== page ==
NATIONAL IDENTITY CARDS

by BERNARD A HODSON

There is a growing market for the creation of national identity cards. Several countries now have a simple card or are considering same, some for health data, others for licenses, yet others for passports. To avoid a profusion of different cards in your wallet a national identity card should store a variety of personal data, but the technology to do so is still immature. The first company to develop a secure, multi purpose card will establish a de facto standard. Current vendors are not very promising in this regard, concentrating too much on the creation of real estate heavy operating systems and languages such as Java, with its limited capability and lack of speed.

In spite of hostility in some quarters, and privacy issues, their development is inevitable, given current security concerns and terrorist activity. They will not get rid of terrorism but should cramp their activities to some extent. Are such cards feasible and, if so, what data should be stored and what security be employed?

Data on health insurance information is one obvious area (general medical information on such cards is the subject of a future article). Vehicle licenses and required insurance information is another, as is residence location. Social insurance numbers is a natural, along with birth and marriage certificates and legal name changes. Passport information with digital photo (also used for driving license) is another proposed use. Other likely developments include its use as an electronic purse for use in stores, vending machines and parking meters. Non government data (e.g. for banks, merchants, credit cards) should be separate cards, which will still continue the profusion of cards we carry today...

Creators of such cards must address several social issues. Who gets such a card? Will they be issued to minors from birth to the age of majority? How do the homeless get such a card? Can people decline a card based on religious issues, if so what alternate is there for them? What backup is available for those who lose their cards or have them stolen?

Current security measures include fingerprint and iris scans, facial recognition and personal identification numbers (PIN). In addition there are encryption algorithms requiring a personal key (PK). Magnetic stripe cards are out for secure activity.

It is unlikely that iris scans will be useable. Different coloured contact lenses and other intrusions or eye diseases can affect the scan. Facial recognition has its problems in that people's faces change over time, others grow moustaches, beards or change hair colour. Some terrorists would wear masks. Facial recognition software is not mature enough to handle all the problems that could occur if every member of a population has to have them, including the new born. This leaves finger print verification as the likely winner in this situation but will require a huge deployment of scanners and software. Software must also ensure that photocopies of fingerprints will not trigger a positive response. PK activated encryption systems need further study by the industry but could have similar problems to the handling of PINs, particularly with an unsophisticated public.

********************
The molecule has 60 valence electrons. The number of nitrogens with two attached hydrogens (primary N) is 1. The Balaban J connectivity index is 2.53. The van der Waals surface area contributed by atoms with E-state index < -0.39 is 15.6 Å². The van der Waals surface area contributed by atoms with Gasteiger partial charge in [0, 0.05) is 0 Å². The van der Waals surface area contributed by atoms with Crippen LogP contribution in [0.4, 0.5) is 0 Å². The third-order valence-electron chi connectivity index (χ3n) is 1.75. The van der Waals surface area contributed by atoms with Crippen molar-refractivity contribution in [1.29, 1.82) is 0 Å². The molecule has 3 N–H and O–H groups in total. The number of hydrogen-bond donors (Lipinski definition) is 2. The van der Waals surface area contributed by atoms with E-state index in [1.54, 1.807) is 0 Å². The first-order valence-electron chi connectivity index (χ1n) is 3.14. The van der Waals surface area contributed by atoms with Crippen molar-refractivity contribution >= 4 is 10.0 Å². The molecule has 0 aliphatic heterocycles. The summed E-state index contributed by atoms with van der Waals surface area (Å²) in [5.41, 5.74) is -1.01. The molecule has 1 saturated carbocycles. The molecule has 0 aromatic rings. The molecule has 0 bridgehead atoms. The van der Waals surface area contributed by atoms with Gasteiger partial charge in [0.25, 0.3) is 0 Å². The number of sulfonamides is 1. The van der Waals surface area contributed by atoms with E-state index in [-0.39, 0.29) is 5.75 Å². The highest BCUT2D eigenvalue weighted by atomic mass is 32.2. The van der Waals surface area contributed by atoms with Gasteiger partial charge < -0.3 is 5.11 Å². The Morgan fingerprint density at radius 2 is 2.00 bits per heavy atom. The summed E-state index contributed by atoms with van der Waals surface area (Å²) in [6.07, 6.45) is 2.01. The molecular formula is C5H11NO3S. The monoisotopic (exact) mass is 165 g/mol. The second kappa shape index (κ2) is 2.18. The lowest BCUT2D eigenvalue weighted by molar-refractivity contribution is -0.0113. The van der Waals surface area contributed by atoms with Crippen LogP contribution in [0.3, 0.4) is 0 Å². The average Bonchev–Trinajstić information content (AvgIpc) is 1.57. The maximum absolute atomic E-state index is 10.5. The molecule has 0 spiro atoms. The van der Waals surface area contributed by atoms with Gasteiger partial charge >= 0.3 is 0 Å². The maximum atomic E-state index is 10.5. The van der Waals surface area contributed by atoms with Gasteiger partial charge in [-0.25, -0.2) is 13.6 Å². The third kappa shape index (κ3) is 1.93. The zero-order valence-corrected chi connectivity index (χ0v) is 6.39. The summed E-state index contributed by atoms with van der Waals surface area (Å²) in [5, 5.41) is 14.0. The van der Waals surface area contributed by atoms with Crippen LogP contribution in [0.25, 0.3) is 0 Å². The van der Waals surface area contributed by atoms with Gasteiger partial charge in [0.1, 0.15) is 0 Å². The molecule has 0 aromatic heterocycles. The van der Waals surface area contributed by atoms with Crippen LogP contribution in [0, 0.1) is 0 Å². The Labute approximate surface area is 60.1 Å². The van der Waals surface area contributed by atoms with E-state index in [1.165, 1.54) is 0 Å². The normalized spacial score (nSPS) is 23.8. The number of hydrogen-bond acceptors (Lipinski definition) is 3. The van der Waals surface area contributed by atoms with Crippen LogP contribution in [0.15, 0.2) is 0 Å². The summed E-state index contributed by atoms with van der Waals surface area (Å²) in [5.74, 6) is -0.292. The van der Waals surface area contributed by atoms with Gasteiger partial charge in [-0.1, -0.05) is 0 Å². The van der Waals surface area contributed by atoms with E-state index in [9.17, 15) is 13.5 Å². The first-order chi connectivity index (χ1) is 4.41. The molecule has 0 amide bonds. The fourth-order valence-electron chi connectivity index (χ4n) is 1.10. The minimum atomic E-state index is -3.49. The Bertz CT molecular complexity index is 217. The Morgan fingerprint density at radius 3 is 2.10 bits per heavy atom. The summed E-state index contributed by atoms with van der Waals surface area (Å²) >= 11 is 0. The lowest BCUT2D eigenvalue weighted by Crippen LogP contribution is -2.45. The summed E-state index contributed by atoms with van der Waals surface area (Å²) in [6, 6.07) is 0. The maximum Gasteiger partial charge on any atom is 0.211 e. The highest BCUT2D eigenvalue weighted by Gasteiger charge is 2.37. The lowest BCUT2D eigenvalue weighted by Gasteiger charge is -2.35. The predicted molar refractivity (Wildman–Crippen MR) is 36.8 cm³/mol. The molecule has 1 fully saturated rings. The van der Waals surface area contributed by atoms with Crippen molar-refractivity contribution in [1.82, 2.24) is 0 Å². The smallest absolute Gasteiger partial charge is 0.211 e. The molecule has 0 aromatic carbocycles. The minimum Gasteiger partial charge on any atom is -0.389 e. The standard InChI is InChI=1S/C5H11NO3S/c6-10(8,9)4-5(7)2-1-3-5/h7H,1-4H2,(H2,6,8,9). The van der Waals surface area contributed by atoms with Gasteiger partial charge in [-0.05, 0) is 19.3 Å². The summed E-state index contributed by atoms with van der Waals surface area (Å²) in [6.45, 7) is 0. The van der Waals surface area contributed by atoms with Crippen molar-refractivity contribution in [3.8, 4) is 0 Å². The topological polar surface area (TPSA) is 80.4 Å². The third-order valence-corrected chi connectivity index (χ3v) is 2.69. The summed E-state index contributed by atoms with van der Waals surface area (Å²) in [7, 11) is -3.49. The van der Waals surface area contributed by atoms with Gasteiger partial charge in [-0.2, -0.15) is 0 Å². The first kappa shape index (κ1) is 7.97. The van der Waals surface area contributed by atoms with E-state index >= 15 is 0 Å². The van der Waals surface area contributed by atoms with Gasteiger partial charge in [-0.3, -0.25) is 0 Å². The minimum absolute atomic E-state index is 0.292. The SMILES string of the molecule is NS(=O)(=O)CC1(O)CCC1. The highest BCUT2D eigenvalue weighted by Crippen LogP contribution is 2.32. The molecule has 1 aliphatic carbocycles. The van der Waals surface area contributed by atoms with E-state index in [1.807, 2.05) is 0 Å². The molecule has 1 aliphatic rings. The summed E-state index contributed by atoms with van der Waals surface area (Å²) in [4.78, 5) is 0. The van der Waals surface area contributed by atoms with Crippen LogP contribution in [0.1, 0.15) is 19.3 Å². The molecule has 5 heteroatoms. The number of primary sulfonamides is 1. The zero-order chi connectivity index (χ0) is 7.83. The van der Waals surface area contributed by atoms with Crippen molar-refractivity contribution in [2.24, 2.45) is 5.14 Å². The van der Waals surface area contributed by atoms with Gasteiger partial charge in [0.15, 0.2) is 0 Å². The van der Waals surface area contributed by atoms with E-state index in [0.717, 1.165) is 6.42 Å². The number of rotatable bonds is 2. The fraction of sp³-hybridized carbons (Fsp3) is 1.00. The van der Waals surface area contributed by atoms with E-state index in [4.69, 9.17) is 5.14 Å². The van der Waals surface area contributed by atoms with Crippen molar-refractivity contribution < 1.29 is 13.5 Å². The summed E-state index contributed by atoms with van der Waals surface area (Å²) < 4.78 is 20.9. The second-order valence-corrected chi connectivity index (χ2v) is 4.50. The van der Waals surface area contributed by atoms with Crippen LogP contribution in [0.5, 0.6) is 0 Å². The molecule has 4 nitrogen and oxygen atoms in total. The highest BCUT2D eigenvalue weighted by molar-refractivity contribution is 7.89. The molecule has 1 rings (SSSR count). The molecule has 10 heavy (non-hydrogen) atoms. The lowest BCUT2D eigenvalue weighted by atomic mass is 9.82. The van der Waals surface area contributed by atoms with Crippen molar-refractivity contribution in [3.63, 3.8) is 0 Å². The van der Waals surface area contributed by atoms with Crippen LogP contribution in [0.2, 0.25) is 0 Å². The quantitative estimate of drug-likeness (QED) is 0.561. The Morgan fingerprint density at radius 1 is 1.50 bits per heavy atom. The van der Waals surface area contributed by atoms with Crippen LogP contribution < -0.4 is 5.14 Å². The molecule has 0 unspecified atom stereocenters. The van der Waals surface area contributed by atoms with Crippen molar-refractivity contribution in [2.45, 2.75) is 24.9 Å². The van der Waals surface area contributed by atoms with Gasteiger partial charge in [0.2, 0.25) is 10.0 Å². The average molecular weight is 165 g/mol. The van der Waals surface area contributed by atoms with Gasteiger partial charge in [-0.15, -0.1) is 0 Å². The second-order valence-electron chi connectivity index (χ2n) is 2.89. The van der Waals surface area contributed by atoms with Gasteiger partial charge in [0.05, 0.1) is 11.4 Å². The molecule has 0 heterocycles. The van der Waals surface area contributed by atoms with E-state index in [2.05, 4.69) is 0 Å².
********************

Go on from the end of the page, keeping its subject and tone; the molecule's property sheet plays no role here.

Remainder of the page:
A major problem is how changes to the information on the card are made, not just for simple things like an electronic purse but for legal name changes, periodic updates of photo images, PK changes due to security breaches, change in marital status, family relationships, mailing and home address moves, sex change, medical alert information changes and on and on. Most governments advocating national identity cards have, in most cases, not fully addressed these issues.

Finally, notwithstanding the propaganda of software vendors, including those industries which have been using smart cards for a while, there is very little, if any, software technology in the world capable of satisfactorily handling a multi application national identity card. The software for such developments requires a strategy not involving operating systems and resource consuming languages. It also involves an ethnic language independent approach.

Very few companies are prepared to abandon their adhesion to obsolete software paradigms and branch out in new and needed directions. Information Technology is not yet ready to handle multi application national identity cards. Some are trying but will suffer humiliation and perhaps severe financial non performance penalties in their failure, hopefully the rest of industry learning from their mistakes.